Late Adulthood

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Late Adulthood

Table of Contents


Discussion and Analysis4

Perceived Social Support4

Fear of Death4

Late Adulthood and End of Life5

Promoting Health and Wellness into Late Adulthood6

Mitigating Negative Aspects of Aging6

Ageism and Stereotypes Associated with Late Adulthood7

Various Views of Death and Dying at Different Points in Human Development Childhood8



Late Adulthood9

Cultural Attitudes toward Death and Dying10



Late Adulthood


The fastest growing segment of world population is the 65-plus age group. The proportion of the population over the age of 65 will continue to grow well into the next century. At present, approximately 13 percent of the population of the United States is over age 65. By 2030 that percentage will increase to more than 20 percent. This factor by itself indicates a need for personality researchers to understand the growth, development, and changes that occur in the later years. The present study deals with depressive symptomatology, which is considered to be a rather common problem afflicting those aged 65 and older. Although levels of depression are highest among old adults who are institutionalized, it has been estimated that approximately 15-20% of community-dwelling old adults experience significant depressive symptomatology. Depression increases both use and costs of health care, and leads to functional decline and loss of independence. Moreover, depressive disorders in late adulthood are associated with increased all-cause mortality and are often implicated in the elevated rates of suicide among old adults.

Developmental theory posits that a main task of late adulthood is the review of efforts and achievements in the preceding stages. Contemporary approaches define successful aging as the ability to cope with and learn from the challenges of life and aging. Late adulthood is a time very often beset with numerous demanding adjustments, such as the need to adapt to the deterioration of physical strength and health, to retirement and reduced income, to the death of one's spouse and close friends, the fear of one's own death, and the need to establish new affiliations with one's peer group. Because of the important losses that characterize the late adulthood period, preoccupation with issues of identity and relatedness are assumed to characterize this period. Current theoretical and empirical studies on life-span development show that, during the old adult period, perceptions of the self and relationships with others are renegotiated, imposing a reassessment of one's identity, ego integrity, and autonomy, as well as close interpersonal relatedness. This research suggests that impaired capacities in dealing with issues of self-identity and/or relatedness may have conspicuous deleterious effects in late adulthood. An overemphasis on issues of selfdefinition or relatedness results in dysfunctional cognitions and thoughts, and is assumed to constitute vulnerability to self-critical or dependent depression, respectively. (Swan, 1989)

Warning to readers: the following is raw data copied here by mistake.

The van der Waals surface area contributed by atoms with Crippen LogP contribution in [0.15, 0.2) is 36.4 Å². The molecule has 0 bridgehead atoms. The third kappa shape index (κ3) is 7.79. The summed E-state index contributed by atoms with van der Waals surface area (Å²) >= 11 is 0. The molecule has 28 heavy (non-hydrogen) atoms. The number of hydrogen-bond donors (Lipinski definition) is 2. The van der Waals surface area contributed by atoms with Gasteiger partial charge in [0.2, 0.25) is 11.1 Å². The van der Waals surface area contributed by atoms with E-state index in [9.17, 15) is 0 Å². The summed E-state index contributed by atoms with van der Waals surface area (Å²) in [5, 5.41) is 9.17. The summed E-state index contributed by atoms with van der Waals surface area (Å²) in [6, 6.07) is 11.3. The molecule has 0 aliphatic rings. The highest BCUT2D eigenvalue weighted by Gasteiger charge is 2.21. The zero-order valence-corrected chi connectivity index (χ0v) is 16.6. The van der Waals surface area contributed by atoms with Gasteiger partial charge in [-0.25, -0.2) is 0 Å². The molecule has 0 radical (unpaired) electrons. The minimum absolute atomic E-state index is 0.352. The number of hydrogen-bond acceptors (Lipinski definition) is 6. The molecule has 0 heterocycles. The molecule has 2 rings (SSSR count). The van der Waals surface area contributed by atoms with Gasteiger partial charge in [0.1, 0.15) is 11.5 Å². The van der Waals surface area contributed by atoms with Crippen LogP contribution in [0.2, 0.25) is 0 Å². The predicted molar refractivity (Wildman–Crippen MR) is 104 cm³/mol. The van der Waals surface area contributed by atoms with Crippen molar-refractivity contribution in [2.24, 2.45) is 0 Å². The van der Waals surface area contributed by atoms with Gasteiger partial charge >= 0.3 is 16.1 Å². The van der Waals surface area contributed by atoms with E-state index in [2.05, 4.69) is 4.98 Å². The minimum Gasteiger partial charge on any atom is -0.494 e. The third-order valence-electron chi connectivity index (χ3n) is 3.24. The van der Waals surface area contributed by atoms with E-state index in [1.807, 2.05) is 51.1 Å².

Discussion and Analysis

Perceived Social Support

The idea that perceived interpersonal bonds play an important role in the regulation of distress is basic to conceptualizations of perceived social support in general, and in relation to late adulthood in particular. These studies emphasize the role played by personal beliefs regarding the risks and advantages of seeking help as they affect the development and use of support ...
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